Everyone’s heard the phrase, ‘rich as Croesus’. Very few know that Croesus was the last king of the Lydians 2600 years ago.
A lecture on March 30th at Harvard reported on progress of excavations at Sardis, Croesus’s capital, in what is now western Turkey. The lecturer was Nicholas D. Cahill, Professor of Art History at the University of Wisconsin – Madison and the Director of the Archaeological Exploration of Sardis.
A superb speaker with a fine sense of humor, Prof. Cahill gave the frustrations of digging through six metres of fill a context of importance. At the same time, he saw the humor in a handsome coin of Croesus’s era that was proof that something that glitters mightn’t always be gold. Croesus may not have been adverse to a bit of reputation burnishing.
In his seventy minute lecture which seemed much shorter, Prof. Cahill focused on the Lydian period at Sardis. But he did talk about the later Greek, Roman and Byzantine occupations – each of which lasted longer than the Lydian.
Many other sites of similar importance illustrate Sardis’s later occupants. But, there aren’t others for the Lydians’ short time at center stage of near-eastern history. And as Prof. Cahill pointed out, much of what we know is wrong.
For instance, the great – and usually dependable — historian Herodotus mistook the plan of Sardis at the time of Croesus’s downfall. Relying on his descriptions written 60 years after the event, archaeologists, who’ve been digging at Sardis for 101 years, made assumptions about buildings and their relations to one another that discoveries in the past decade have proven wrong.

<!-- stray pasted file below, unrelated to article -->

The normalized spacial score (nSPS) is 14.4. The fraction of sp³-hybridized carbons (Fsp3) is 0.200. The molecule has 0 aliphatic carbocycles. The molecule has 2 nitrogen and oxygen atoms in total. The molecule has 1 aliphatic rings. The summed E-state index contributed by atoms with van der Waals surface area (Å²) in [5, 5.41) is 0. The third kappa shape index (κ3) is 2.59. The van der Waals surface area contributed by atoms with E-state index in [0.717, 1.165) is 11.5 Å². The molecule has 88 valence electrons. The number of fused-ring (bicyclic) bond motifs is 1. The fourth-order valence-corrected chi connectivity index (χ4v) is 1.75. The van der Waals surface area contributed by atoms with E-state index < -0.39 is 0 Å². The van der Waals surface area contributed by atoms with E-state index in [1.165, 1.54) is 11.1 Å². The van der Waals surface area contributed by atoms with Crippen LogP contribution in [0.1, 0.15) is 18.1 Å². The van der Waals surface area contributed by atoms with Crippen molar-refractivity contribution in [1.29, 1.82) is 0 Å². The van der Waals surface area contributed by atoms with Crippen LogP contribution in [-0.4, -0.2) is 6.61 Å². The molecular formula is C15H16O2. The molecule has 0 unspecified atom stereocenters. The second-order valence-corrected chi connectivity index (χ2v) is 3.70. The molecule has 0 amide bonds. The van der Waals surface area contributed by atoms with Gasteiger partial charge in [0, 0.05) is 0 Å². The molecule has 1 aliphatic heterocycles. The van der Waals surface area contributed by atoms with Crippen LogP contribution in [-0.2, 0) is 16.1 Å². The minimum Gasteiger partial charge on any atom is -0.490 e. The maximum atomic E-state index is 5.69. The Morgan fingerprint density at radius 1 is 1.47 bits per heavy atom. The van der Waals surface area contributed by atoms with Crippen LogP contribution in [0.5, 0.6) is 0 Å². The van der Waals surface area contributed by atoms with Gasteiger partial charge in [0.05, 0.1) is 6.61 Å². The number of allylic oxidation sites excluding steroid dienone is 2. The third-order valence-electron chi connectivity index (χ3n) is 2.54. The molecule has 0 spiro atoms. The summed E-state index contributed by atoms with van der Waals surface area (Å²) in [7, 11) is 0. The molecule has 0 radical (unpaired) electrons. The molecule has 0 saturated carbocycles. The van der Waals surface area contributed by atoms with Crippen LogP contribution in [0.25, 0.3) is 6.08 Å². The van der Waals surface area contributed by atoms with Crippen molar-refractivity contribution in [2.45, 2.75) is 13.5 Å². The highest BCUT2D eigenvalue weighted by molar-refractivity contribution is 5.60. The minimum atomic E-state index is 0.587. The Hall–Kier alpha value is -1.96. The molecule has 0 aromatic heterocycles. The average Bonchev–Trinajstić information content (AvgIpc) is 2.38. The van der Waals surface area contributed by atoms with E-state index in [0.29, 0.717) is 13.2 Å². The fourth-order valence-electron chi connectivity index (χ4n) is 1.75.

Croesus’s riches didn’t make him a visionary general. When he decided to make war on the new Persian empire to his east, Croesus consulted the Oracle of Delphi who told him, ‘If you attack, you will destroy a mighty kingdom.’
As Prof. Cahill showed, the breached 60 foot walls and remnants of household goods bear witness to Cyrus the Great’s destruction of the Lydian kingdom. The fascinating story of Croesus’s downfall is well told here.
Prof. Cahil titled his talk: ‘Archaeology at Sardis in Turkey: New Discoveries and More Puzzles’. It is a credit to the lecturer and his team in the US and Turkey that the mysteries solved were less exciting to much of the audience than the puzzles identified.
H/T: Harvard University Art Museums for a first rate presentation.
H/T: The Sardis Expedition and the Harvard University Art Museums for their commitment to put all the Sardis research, reports, photographs, etc. on line. For a taste of what that will be like, take a look at the website for Harvard’s 2003 exhibit, ‘The City of Sardis: Approaches to Graphic Recording’.